Growing up in Australia, we didn’t get Mr. Rogers. We got Sesame Street and a plethora of other American children’s television shows, but any awareness of Mr. Rogers was picked up secondhand, through mentions and references in other things we saw. In America, however, Mr. Rogers was an institution. For 912 episodes from 1968 to 2001, Fred Rogers, an ordained Presbyterian minister, would don one of his iconic cardigans and host the children’s television program Mister Rogers’ Neighborhood. Looking straight down the barrel of the camera, in a gentle but never condescending voice, he would speak directly to the millions of children who tuned in everyday in a manner that made it feel like a one on one conversation. Never shying away from life’s difficult topics, his aim was to provide children with positive ways of dealing with their emotions. Marielle Heller’s A Beautiful Day in the Neighborhood, based on Ton Junod’s 1998 magazine feature “Can you say ‘Hero’?”, examines the power of Rogers’ worldview even on a hardened adult. Skilfully constructed around a brilliant performance from Tom Hanks, even those with no pre-existing investment in Mr. Rogers will find this tale uplifting. Continue reading →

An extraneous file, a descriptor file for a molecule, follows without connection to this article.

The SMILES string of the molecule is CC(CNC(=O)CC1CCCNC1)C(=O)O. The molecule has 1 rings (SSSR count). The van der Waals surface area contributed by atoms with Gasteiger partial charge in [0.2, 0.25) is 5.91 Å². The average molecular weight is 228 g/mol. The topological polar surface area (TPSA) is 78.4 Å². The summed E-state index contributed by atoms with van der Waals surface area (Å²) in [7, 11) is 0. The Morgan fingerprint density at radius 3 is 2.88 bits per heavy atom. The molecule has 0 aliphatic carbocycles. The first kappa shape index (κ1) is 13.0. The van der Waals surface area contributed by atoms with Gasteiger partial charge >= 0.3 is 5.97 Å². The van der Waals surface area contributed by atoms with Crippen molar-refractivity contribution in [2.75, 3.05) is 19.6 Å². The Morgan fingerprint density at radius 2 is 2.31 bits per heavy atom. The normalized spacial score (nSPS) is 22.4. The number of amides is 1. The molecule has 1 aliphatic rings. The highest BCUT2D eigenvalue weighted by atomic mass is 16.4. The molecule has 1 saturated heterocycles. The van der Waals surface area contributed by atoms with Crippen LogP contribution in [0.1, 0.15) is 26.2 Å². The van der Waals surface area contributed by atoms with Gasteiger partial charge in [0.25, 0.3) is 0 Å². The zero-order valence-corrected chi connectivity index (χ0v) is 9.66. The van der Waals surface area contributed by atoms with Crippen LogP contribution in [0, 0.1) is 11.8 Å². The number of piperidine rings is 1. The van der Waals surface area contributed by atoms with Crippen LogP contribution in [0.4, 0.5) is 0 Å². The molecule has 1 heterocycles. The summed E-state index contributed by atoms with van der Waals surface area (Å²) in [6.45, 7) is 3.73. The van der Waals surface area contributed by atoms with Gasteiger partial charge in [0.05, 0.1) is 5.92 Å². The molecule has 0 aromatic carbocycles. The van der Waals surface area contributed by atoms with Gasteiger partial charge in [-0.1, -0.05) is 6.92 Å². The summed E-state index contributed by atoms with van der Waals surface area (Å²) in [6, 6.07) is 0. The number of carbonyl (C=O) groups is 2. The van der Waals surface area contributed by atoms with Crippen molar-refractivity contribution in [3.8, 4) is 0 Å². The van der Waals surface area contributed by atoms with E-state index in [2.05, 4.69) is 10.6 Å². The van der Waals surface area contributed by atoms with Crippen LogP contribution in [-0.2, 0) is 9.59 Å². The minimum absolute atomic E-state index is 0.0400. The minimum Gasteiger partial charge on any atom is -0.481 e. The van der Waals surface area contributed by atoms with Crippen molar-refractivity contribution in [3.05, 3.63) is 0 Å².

Starring: George MacKay, Dean-Charles Chapman, Colin Firth, Andrew Scott, Mark Strong, Claire Duburcq, Benedict Cumberbatch, Richard Madden
While war has provided fertile ground for filmmakers for a long time, historically there has been a much greater focus on the Second World War than the First. World War II occurred during the height of the Hollywood studio system while World War I occurred during the early years of industrial filmmaking, before even the advent of sound. From a storytelling perspective, World War II was a neater war, possessing a clarity of good and evil which the murkiness of World War I lacked. The recent centenary of the Great War, however, has seen more attention being given to that conflict. As its title suggests, Sam Mendes’ 1917 is a First World War film. However, it is not really about the War. While set on the Western Front, it does not give any indication of why the conflict is being fought or of the immediate context of the events. 1917 isn’t about history. It is about an experience, and it is a masterclass of immersive storytelling. Continue reading →